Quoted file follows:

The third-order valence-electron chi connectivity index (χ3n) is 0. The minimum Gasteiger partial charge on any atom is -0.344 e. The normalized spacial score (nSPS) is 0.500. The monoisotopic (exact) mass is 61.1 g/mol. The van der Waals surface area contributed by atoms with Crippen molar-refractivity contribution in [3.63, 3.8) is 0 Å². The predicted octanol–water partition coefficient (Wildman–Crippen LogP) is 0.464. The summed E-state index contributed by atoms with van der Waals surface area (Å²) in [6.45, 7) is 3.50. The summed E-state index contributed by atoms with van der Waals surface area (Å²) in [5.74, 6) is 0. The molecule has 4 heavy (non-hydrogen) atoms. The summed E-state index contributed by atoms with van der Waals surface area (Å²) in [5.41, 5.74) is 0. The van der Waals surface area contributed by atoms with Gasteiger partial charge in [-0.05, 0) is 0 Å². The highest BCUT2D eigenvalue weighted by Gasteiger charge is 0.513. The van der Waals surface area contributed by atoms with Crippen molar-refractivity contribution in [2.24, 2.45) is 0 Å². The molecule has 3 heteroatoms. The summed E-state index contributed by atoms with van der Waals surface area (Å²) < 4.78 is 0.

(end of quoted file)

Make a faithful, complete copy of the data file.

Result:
The third-order valence-electron chi connectivity index (χ3n) is 0. The minimum Gasteiger partial charge on any atom is -0.344 e. The normalized spacial score (nSPS) is 0.500. The monoisotopic (exact) mass is 61.1 g/mol. The van der Waals surface area contributed by atoms with Crippen molar-refractivity contribution in [3.63, 3.8) is 0 Å². The predicted octanol–water partition coefficient (Wildman–Crippen LogP) is 0.464. The summed E-state index contributed by atoms with van der Waals surface area (Å²) in [6.45, 7) is 3.50. The summed E-state index contributed by atoms with van der Waals surface area (Å²) in [5.74, 6) is 0. The molecule has 4 heavy (non-hydrogen) atoms. The summed E-state index contributed by atoms with van der Waals surface area (Å²) in [5.41, 5.74) is 0. The van der Waals surface area contributed by atoms with Gasteiger partial charge in [-0.05, 0) is 0 Å². The highest BCUT2D eigenvalue weighted by Gasteiger charge is 0.513. The van der Waals surface area contributed by atoms with Crippen molar-refractivity contribution in [2.24, 2.45) is 0 Å². The molecule has 3 heteroatoms. The summed E-state index contributed by atoms with van der Waals surface area (Å²) < 4.78 is 0.